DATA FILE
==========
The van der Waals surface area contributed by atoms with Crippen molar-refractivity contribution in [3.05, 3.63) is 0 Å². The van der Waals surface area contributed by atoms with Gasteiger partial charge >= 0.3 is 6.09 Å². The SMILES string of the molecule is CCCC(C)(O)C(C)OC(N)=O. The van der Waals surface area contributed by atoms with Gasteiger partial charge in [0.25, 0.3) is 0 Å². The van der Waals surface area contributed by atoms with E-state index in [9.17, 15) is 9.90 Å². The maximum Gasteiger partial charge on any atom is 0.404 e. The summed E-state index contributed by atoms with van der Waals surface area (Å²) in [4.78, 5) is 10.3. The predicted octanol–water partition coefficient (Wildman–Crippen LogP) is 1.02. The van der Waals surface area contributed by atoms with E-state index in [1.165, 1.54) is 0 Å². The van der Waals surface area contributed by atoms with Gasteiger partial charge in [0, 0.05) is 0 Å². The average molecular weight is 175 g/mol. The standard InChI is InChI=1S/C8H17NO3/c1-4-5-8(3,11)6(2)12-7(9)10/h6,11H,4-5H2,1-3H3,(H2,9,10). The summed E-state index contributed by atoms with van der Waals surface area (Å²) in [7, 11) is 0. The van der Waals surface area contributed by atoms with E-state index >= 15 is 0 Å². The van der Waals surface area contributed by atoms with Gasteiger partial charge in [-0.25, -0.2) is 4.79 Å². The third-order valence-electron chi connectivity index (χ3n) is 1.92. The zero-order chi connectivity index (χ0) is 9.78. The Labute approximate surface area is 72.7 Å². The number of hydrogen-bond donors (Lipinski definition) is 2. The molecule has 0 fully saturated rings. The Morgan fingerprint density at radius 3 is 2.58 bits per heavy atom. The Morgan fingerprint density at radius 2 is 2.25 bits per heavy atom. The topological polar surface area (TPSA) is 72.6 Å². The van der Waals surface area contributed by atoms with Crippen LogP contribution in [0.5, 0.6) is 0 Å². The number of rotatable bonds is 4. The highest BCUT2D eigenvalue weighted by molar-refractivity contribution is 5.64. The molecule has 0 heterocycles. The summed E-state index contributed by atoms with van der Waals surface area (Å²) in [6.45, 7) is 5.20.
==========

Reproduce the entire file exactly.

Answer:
The van der Waals surface area contributed by atoms with Crippen molar-refractivity contribution in [3.05, 3.63) is 0 Å². The van der Waals surface area contributed by atoms with Gasteiger partial charge >= 0.3 is 6.09 Å². The SMILES string of the molecule is CCCC(C)(O)C(C)OC(N)=O. The van der Waals surface area contributed by atoms with Gasteiger partial charge in [0.25, 0.3) is 0 Å². The van der Waals surface area contributed by atoms with E-state index in [9.17, 15) is 9.90 Å². The maximum Gasteiger partial charge on any atom is 0.404 e. The summed E-state index contributed by atoms with van der Waals surface area (Å²) in [4.78, 5) is 10.3. The predicted octanol–water partition coefficient (Wildman–Crippen LogP) is 1.02. The van der Waals surface area contributed by atoms with E-state index in [1.165, 1.54) is 0 Å². The van der Waals surface area contributed by atoms with Gasteiger partial charge in [0, 0.05) is 0 Å². The average molecular weight is 175 g/mol. The standard InChI is InChI=1S/C8H17NO3/c1-4-5-8(3,11)6(2)12-7(9)10/h6,11H,4-5H2,1-3H3,(H2,9,10). The summed E-state index contributed by atoms with van der Waals surface area (Å²) in [7, 11) is 0. The van der Waals surface area contributed by atoms with E-state index >= 15 is 0 Å². The van der Waals surface area contributed by atoms with Gasteiger partial charge in [-0.25, -0.2) is 4.79 Å². The third-order valence-electron chi connectivity index (χ3n) is 1.92. The zero-order chi connectivity index (χ0) is 9.78. The Labute approximate surface area is 72.7 Å². The number of hydrogen-bond donors (Lipinski definition) is 2. The molecule has 0 fully saturated rings. The Morgan fingerprint density at radius 3 is 2.58 bits per heavy atom. The Morgan fingerprint density at radius 2 is 2.25 bits per heavy atom. The topological polar surface area (TPSA) is 72.6 Å². The van der Waals surface area contributed by atoms with Crippen LogP contribution in [0.5, 0.6) is 0 Å². The number of rotatable bonds is 4. The highest BCUT2D eigenvalue weighted by molar-refractivity contribution is 5.64. The molecule has 0 heterocycles. The summed E-state index contributed by atoms with van der Waals surface area (Å²) in [6.45, 7) is 5.20.